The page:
“Who is it this week?” – FA Community Shield

Welcome to a special edition of “Who is it this week?” – the one-stop shop for everything you need to know ahead of every Arsenal match.

With the Premier League campaign just a week away, this Sunday sees Arsenal and Chelsea face off in the traditional curtain raiser: The FA Community Shield! 

The Managers


  • Arsene Wenger leads Arsenal into a brand new campaign for the 21st time. Last season proved to be one of the toughest for the Frenchman – finishing outside the Top 4 for the first time and another early exit from the Champions League piled the pressure on the longest-serving boss in Arsenal’s history.
  • But it all ended on a much happier note for Wenger – a seventh FA Cup triumph came at Wembley back in May. The win made Arsenal the most successful side and Wenger the most successful manager in FA Cup history. It also gave Arsenal a third Cup win in the last four years.
  • Wenger takes charge of Arsenal in the Community Shield for the eighth time. The Frenchman has won six of them, including the last two appearances in 2014 and 2015.


  • Antonio Conte is heading into his second season at the helm of the Stamford Bridge club. Last season, he lead Chelsea to their fifth Premier League title. In doing so, Conte became the fourth Italian boss to finish top of the Premier League.
  • Something that undoubtedly worked in Chelsea’s favour last season was their lack of European football. But the Blues will be in the Champions League this year, adding more matches and another trophy for which they will be expected to compete. How will Conte handle the extra pressure?
  • This will be Conte’s first taste of the Community Shield in England. He did win the Italian equivalent, the Supercoppa Italiana, on five occasions. Two of these were as a manager, though Conte was suspended for the 2012 Supercoppa.

How was your summer?


  • It’s been one of the better transfer windows for Arsenal this summer. Kolasinac on a free and a top class striker in Lacazette look like being great additions to the first team. Among the departures were Szczesny to Juventus and Yaya Sanogo leaving on a free to Toulouse. There goes that chaos factor…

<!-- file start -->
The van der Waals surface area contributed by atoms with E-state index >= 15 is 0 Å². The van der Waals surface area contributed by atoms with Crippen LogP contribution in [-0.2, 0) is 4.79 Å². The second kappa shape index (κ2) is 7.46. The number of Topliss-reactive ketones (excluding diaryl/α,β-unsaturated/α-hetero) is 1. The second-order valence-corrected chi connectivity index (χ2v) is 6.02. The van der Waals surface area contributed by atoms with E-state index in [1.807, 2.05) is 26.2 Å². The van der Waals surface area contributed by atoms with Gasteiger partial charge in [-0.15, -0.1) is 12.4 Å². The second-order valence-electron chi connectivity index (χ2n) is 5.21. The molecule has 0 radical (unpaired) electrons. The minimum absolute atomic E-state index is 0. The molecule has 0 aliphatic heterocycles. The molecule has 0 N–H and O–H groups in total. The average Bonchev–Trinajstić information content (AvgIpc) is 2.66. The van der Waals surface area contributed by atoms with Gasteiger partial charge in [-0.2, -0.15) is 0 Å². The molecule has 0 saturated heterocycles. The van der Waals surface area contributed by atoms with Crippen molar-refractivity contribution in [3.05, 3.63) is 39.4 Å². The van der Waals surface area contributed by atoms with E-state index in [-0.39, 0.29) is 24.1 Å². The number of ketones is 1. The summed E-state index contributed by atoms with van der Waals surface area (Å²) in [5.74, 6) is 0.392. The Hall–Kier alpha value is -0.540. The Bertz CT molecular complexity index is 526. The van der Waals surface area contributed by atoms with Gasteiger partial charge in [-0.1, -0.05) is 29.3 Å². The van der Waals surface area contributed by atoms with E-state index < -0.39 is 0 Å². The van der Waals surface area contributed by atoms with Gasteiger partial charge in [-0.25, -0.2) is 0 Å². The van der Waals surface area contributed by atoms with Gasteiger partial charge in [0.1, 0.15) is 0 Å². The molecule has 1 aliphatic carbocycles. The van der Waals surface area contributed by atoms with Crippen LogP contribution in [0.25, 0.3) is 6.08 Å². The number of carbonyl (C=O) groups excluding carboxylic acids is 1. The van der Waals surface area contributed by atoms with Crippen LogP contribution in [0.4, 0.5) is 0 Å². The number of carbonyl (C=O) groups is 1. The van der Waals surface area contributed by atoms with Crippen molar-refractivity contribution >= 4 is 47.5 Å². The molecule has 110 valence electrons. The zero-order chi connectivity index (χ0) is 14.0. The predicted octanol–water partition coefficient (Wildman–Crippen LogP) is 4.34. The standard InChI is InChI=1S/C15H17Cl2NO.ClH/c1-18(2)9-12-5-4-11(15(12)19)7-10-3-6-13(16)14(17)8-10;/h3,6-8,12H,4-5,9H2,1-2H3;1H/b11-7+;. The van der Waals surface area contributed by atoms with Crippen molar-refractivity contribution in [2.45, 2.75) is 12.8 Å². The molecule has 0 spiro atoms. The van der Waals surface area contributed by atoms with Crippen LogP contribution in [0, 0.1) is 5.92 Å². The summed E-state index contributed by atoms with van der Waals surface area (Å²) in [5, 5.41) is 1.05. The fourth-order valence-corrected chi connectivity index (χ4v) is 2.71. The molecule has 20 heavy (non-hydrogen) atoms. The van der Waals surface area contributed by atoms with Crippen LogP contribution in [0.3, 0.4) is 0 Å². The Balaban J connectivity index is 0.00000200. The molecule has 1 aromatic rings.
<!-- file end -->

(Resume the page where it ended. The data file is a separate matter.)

• The Gunners were busy building up those frequent flyer miles this summer. Games in Australia and China were followed by our own Emirates Cup in London last weekend. The pre-season highlights included a penalty shoot-out win over Bayern Munich and a resounding win over Benfica on the first day of the Emirates Cup. A particular low was a 3-0 defeat to Chelsea three weeks ago in Beijing.


  • The Champions have been spending big this summer with a view to not only holding on to their domestic crown but also to competing on the European stage. Alvaro Morata (£58 million), Tiemoue Bakayoko (£40 million) and Antonio Rudiger (£29 million) have all arrived at the Bridge.
  • The aforementioned pre-season win over Arsenal was one of two wins for Chelsea as they prepared for their Premier League defence. After that, they suffered two defeats in Singapore – 3-2 to Bayern Munich and 2-1 to Inter Milan.

The Community Shield

  • The Community/Charity Shield is traditionally contested by the winners of the Premier League and the holders of the FA Cup, though this has not always been the case.
  • The first Charity Shield was played in 1908 and featured Man United (1st Division Champions) against QPR (Southern League Champions). It finished 1-1 and is the only time the Shield went to a replay.